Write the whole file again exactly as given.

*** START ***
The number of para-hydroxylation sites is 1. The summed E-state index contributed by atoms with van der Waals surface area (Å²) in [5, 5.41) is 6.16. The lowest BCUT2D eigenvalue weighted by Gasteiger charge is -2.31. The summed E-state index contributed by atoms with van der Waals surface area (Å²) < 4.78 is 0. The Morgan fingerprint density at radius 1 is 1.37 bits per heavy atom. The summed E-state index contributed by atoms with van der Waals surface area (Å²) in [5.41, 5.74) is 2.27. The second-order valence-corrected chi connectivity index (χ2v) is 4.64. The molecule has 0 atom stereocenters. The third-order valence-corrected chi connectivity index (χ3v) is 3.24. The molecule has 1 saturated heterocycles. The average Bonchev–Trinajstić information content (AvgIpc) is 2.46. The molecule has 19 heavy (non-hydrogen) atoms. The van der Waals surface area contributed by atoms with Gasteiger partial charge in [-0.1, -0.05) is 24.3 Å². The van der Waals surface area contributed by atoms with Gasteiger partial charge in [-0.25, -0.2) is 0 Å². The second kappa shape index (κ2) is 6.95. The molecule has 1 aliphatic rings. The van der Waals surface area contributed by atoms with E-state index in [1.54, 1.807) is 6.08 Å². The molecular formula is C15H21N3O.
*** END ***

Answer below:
The number of para-hydroxylation sites is 1. The summed E-state index contributed by atoms with van der Waals surface area (Å²) in [5, 5.41) is 6.16. The lowest BCUT2D eigenvalue weighted by Gasteiger charge is -2.31. The summed E-state index contributed by atoms with van der Waals surface area (Å²) < 4.78 is 0. The Morgan fingerprint density at radius 1 is 1.37 bits per heavy atom. The summed E-state index contributed by atoms with van der Waals surface area (Å²) in [5.41, 5.74) is 2.27. The second-order valence-corrected chi connectivity index (χ2v) is 4.64. The molecule has 0 atom stereocenters. The third-order valence-corrected chi connectivity index (χ3v) is 3.24. The molecule has 1 saturated heterocycles. The average Bonchev–Trinajstić information content (AvgIpc) is 2.46. The molecule has 19 heavy (non-hydrogen) atoms. The van der Waals surface area contributed by atoms with Gasteiger partial charge in [-0.1, -0.05) is 24.3 Å². The van der Waals surface area contributed by atoms with Gasteiger partial charge in [-0.25, -0.2) is 0 Å². The second kappa shape index (κ2) is 6.95. The molecule has 1 aliphatic rings. The van der Waals surface area contributed by atoms with E-state index in [1.54, 1.807) is 6.08 Å². The molecular formula is C15H21N3O.